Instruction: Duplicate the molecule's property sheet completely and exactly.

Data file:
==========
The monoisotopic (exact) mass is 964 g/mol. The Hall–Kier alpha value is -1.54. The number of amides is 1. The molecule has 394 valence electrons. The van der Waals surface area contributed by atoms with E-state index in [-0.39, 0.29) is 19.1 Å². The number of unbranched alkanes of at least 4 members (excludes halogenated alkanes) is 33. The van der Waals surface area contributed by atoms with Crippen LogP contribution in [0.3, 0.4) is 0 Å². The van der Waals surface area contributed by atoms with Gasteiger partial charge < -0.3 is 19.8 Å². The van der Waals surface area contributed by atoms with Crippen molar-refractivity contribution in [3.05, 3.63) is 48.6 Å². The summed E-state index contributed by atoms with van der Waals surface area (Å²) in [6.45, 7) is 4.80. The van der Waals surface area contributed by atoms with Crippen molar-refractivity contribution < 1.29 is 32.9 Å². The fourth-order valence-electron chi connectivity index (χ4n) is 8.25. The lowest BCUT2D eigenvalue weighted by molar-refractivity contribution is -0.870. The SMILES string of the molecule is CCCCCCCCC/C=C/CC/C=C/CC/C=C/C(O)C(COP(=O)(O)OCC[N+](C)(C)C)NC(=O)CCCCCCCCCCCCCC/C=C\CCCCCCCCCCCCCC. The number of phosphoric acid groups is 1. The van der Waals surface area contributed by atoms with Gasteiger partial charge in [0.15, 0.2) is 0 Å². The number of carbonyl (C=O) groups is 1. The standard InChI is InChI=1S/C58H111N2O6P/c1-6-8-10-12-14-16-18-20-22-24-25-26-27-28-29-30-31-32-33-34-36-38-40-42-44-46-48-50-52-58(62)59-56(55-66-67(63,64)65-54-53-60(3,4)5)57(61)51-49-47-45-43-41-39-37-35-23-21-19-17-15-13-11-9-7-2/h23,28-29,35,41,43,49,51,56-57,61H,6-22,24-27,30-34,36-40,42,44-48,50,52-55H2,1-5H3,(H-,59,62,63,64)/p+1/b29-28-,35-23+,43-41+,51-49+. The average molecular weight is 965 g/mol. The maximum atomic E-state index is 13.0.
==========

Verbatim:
The monoisotopic (exact) mass is 964 g/mol. The Hall–Kier alpha value is -1.54. The number of amides is 1. The molecule has 394 valence electrons. The van der Waals surface area contributed by atoms with E-state index in [-0.39, 0.29) is 19.1 Å². The number of unbranched alkanes of at least 4 members (excludes halogenated alkanes) is 33. The van der Waals surface area contributed by atoms with Crippen LogP contribution in [0.3, 0.4) is 0 Å². The van der Waals surface area contributed by atoms with Gasteiger partial charge < -0.3 is 19.8 Å². The van der Waals surface area contributed by atoms with Crippen molar-refractivity contribution in [3.05, 3.63) is 48.6 Å². The summed E-state index contributed by atoms with van der Waals surface area (Å²) in [6.45, 7) is 4.80. The van der Waals surface area contributed by atoms with Crippen molar-refractivity contribution < 1.29 is 32.9 Å². The fourth-order valence-electron chi connectivity index (χ4n) is 8.25. The lowest BCUT2D eigenvalue weighted by molar-refractivity contribution is -0.870. The SMILES string of the molecule is CCCCCCCCC/C=C/CC/C=C/CC/C=C/C(O)C(COP(=O)(O)OCC[N+](C)(C)C)NC(=O)CCCCCCCCCCCCCC/C=C\CCCCCCCCCCCCCC. The number of phosphoric acid groups is 1. The van der Waals surface area contributed by atoms with Gasteiger partial charge in [0.15, 0.2) is 0 Å². The number of carbonyl (C=O) groups is 1. The standard InChI is InChI=1S/C58H111N2O6P/c1-6-8-10-12-14-16-18-20-22-24-25-26-27-28-29-30-31-32-33-34-36-38-40-42-44-46-48-50-52-58(62)59-56(55-66-67(63,64)65-54-53-60(3,4)5)57(61)51-49-47-45-43-41-39-37-35-23-21-19-17-15-13-11-9-7-2/h23,28-29,35,41,43,49,51,56-57,61H,6-22,24-27,30-34,36-40,42,44-48,50,52-55H2,1-5H3,(H-,59,62,63,64)/p+1/b29-28-,35-23+,43-41+,51-49+. The average molecular weight is 965 g/mol. The maximum atomic E-state index is 13.0.